Small Business Owners Guide to Creating Engaging Content on Facebook Pages

I love to talk with other small business owners about what they’re doing with social media. One complaint seems to surface more than others though- “I keep posting stuff on my Facebook business page and get no reaction.”  I think we ALL understand that Facebook is a tremendous marketing resource for business, at little to no cost (woohoo, something biz owners LOVE to hear).

But……..in the same vein, if you’re investing your time in the platform, and even the crickets are avoiding you, then you get pretty frustrated pretty quickly.

Yep- I’ve had the same struggles myself. And it was made even more apparent recently with the introduction of Facebook Promoted Posts. Soon, I began to notice a little sentence that showed up after each post saying,X number of people saw this post.” Sound familiar?

And the numbers were HORRIBLE. I remember one saying 13. Another that said 25. And we have over 300 “likers”, if you will. I was intrigued as to why our posts didn’t show up in all our fans news feeds. Then I read about the famous Facebook algorithm, which I guess has always been in place, it’s just now more visible/available to page administrators (anyone want to comment on this?)   Still, I was fuming. “How unfair!”, I thought. Whine, whine, moan, complain…….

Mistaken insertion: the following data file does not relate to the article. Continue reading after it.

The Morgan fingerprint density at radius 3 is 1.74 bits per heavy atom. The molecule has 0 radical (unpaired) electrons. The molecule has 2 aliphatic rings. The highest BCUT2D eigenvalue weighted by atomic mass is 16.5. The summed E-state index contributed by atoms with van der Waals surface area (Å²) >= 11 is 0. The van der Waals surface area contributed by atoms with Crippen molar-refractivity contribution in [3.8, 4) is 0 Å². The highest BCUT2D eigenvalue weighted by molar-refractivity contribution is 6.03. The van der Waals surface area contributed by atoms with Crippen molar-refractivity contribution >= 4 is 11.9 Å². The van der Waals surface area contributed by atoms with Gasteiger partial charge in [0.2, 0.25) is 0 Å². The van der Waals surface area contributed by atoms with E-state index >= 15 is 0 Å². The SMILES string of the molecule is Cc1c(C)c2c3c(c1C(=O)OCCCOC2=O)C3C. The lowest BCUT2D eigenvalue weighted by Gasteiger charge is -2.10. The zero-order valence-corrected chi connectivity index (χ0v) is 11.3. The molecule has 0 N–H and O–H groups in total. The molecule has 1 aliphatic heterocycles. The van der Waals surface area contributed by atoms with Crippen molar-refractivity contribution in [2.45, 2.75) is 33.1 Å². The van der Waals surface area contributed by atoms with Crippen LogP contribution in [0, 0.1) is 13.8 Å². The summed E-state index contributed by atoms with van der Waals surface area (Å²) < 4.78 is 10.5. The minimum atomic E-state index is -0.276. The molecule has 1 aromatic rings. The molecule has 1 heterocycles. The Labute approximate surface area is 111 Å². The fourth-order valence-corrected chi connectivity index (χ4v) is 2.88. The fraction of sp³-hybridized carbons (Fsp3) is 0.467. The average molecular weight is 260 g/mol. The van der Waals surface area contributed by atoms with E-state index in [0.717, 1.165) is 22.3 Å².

And I came to the conclusion that the reason I wasn’t getting any love was because most of my posts just plain sucked. Most were static and boring and did nothing, if you’ll pardon my expression, “to blow someone’s skirt up.”
So I decided I better put up or shut up.

You see, I’m all about educating myself and reading up on lots of topics, but there comes a point that unless you actually do something with what you’re reading,  the reading doesn’t do you much good. Make sense?  Or another way to put it- “Theory’s great. Putting the theory into action is better.”

So, since the introduction of the Promoted Posts feature, I’ve been doing an experiment with my agency’s (Alan Galvez Insurance) Facebook page. There’s two reasons why I didn’t jump onto the Promoted Posts bandwagon:

  1. I wanted to see what I could do on my own (a challenge for myself I guess) and;
  2. For some small businesses, their budget simply won’t permit it. So I figured I might as well explore alternative ways to get eyeballs, in the hope it will help those businesses who simply can’t afford paying to reach more people.

*An important note- if your posts suck, then paying to promote those posts really does you no good, does it? Most of the time, it truly is the message that is the problem. So get together an arsenal of engaging posts before you go spending money…..

Here’s what I’ve done to create more engaging posts (and what you can do too):
  • Eliminated as many declarative posts as possible. Example- Instead of saying “Our county fair is the second week of July”, I asked “What is your favorite fair food?” Holy crap- the responses rolled in like I was giving away $1000. Now I make it a point to regularly ask questions that require a response. If you just state something, it doesn’t really give your audience a chance to respond. Yet, if you ask them something, they are usually willing to talk to you.